Sometimes disorder has its upsides. Sometimes everything doesn’t have to stack up neatly. Sometimes it is the little deviations from the norm that help us discover new things and inspire groundbreaking ideas.
Physicist Dmitri Efetov is a master of this controlled disorder. Born in Bochum and with research posts in Barcelona, at the Massachusetts Institute of Technology and Columbia University, Efetov has held the Chair of Experimental Solid State Physics at LMU since August 2021, but he doesn't stack books or printed studies. Efetov stacks graphene, a special, ultra-thin form of carbon. And by stacking it in a deliberately disorderly manner, he creates effects that one day could be very helpful in quantum computing or in rendering possible the lossless transmission of electricity. Above all, however, Efetov’s stacking leads to a new, still largely obscure domain of physics: twistronics.
Such surprises are par for the course with graphene. It has always been seen as an everyday kind of wonder material. It is found in pencils, for example. When the graphite tip glides over the surface of a sheet of paper, individual layers of carbon are left behind: graphene. The material is just one atomic layer thick and has a hexagonal structure like honeycomb or incredibly fine chicken wire.
Although this geometric structure had long been known, it was not until 2004 that physicists managed to produce and measure an individual layer of the material – with amazing results: Graphene is lighter than paper yet 200 times stronger than steel. It is a good heat conductor, and it conducts electricity better than most metals. The electrons in the graphene are responsible for these properties. They behave like light particles zipping through the world without mass and at almost the speed of light.
As if two leaves suddenly changed color
When the Nobel Prize in Physics 2010 was awarded for the discovery of graphene, people thought we had a wonder material on our hands. It promised to revolutionize the world – from superconducting transistors to strong, lightweight tennis rackets. But the revolution did not happen and the material disappointed in practical applications. Graphene fell out of fashion, including in research. “We had the feeling back then that we knew almost everything there was to know about this material, and that no more major surprises were to be expected,” says Dmitri Efetov. “As a basic researcher, that’s not likely to get the juices flowing.”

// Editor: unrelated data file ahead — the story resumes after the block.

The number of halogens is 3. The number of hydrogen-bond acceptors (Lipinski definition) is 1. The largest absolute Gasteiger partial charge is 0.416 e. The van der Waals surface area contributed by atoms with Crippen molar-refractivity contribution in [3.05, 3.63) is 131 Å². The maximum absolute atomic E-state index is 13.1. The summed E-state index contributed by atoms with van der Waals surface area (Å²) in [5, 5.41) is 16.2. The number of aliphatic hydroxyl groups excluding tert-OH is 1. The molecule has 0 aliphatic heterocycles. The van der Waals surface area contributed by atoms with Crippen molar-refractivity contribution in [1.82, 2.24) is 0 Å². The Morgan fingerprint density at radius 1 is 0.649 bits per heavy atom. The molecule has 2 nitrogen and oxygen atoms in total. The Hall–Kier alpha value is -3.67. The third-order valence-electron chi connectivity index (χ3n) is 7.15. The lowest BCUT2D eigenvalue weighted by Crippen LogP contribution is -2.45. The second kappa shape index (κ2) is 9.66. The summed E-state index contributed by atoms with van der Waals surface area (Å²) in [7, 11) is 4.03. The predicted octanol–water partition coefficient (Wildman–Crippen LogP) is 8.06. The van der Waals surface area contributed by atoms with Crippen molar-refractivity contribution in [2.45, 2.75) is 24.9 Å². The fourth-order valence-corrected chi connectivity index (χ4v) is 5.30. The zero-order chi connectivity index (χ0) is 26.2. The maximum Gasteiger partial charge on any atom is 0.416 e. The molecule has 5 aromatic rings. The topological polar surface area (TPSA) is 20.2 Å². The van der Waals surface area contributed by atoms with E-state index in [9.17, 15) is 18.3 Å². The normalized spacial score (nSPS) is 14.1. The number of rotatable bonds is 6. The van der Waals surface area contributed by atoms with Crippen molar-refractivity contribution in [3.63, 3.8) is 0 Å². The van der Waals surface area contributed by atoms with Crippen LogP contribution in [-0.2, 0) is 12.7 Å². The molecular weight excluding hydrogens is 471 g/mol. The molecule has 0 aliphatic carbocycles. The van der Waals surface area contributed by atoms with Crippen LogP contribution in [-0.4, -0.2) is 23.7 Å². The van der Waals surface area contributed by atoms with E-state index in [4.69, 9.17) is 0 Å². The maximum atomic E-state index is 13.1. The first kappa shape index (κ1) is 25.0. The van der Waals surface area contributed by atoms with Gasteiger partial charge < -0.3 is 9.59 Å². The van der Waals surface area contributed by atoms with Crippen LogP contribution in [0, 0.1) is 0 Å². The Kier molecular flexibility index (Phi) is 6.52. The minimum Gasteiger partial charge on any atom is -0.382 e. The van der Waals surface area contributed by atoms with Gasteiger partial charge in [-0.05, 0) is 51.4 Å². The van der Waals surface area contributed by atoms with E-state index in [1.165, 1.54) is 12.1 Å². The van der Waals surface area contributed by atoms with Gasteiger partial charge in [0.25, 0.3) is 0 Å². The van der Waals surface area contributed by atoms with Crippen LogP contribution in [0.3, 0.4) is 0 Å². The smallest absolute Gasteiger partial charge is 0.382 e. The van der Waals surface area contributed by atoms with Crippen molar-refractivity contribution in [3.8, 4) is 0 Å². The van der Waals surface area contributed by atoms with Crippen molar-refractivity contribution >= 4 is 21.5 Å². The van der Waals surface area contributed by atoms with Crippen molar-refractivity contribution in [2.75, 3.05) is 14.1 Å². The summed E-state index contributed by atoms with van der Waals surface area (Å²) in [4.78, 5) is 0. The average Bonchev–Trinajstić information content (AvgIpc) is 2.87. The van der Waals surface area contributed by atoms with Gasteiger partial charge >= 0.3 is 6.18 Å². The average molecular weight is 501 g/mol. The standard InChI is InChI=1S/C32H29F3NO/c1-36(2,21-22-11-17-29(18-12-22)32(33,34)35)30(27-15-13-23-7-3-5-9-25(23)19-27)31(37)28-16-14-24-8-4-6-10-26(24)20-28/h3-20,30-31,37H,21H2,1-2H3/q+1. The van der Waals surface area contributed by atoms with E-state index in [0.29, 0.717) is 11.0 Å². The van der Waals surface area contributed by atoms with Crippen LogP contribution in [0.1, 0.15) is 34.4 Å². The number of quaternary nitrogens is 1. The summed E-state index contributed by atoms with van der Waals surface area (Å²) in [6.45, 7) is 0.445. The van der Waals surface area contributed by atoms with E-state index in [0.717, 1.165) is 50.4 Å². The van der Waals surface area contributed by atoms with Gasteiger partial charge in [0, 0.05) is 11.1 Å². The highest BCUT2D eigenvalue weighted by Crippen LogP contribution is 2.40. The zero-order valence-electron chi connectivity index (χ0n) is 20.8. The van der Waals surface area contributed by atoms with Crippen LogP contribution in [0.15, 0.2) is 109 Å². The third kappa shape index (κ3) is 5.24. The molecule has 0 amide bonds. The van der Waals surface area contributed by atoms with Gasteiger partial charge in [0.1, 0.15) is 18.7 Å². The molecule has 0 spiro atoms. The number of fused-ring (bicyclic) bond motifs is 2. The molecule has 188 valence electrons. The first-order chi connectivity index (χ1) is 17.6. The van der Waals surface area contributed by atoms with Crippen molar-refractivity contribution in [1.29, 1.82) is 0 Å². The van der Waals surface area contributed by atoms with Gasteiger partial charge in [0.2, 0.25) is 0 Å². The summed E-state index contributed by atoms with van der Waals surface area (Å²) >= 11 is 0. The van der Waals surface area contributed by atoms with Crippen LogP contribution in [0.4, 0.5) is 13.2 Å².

But then the field got a fresh twist. Researchers asked themselves: What happens if we stack layers of graphene – but not as neatly as in the graphite of a pencil, where one atom sits on top of another, rather in a somewhat untidier fashion?
A team from Massachusetts Institute of Technology (MIT) in the United States was the first to acquire the knack. In a paper published in the journal Nature in March 2018, the group led by Pablo Jarillo-Herrero was able to demonstrate that two graphene layers, when twisted relative to each other by 1.1 degrees, exhibit surprising properties. Depending on the temperature, magnetic field, and applied potential, the physicists were able to transform the material into an isolator or else a superconductor in which electrons no longer experience any resistance. It was as if two leaves suddenly changed color as soon as they were given a little twist. A new physics was born: twistronics, a portmanteau of “twist” and “electronics.”
Efetov, then still at the Institute of Photonic Sciences in Barcelona, joined the party in 2019. Together with his team, he managed to demonstrate the effect, becoming only the third research group worldwide to accomplish this feat. And that was not all: The team also managed to capture the external conditions at which the stack becomes superconducting in greater detail.